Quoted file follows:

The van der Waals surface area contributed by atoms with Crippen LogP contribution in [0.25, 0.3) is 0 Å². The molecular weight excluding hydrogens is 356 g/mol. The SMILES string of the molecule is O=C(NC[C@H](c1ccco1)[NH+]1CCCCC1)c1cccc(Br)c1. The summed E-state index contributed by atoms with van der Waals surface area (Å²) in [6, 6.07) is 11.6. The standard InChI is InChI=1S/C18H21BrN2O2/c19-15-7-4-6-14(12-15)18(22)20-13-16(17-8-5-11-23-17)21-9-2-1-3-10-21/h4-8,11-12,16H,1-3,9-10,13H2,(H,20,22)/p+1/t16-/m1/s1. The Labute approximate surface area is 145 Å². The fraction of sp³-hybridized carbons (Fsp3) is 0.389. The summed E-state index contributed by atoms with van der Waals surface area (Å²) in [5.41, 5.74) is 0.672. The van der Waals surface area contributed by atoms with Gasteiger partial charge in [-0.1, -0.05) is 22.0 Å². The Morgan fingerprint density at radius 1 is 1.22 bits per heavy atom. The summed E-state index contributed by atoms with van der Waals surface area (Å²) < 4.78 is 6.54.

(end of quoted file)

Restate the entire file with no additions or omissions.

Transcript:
The van der Waals surface area contributed by atoms with Crippen LogP contribution in [0.25, 0.3) is 0 Å². The molecular weight excluding hydrogens is 356 g/mol. The SMILES string of the molecule is O=C(NC[C@H](c1ccco1)[NH+]1CCCCC1)c1cccc(Br)c1. The summed E-state index contributed by atoms with van der Waals surface area (Å²) in [6, 6.07) is 11.6. The standard InChI is InChI=1S/C18H21BrN2O2/c19-15-7-4-6-14(12-15)18(22)20-13-16(17-8-5-11-23-17)21-9-2-1-3-10-21/h4-8,11-12,16H,1-3,9-10,13H2,(H,20,22)/p+1/t16-/m1/s1. The Labute approximate surface area is 145 Å². The fraction of sp³-hybridized carbons (Fsp3) is 0.389. The summed E-state index contributed by atoms with van der Waals surface area (Å²) in [5.41, 5.74) is 0.672. The van der Waals surface area contributed by atoms with Gasteiger partial charge in [-0.1, -0.05) is 22.0 Å². The Morgan fingerprint density at radius 1 is 1.22 bits per heavy atom. The summed E-state index contributed by atoms with van der Waals surface area (Å²) < 4.78 is 6.54.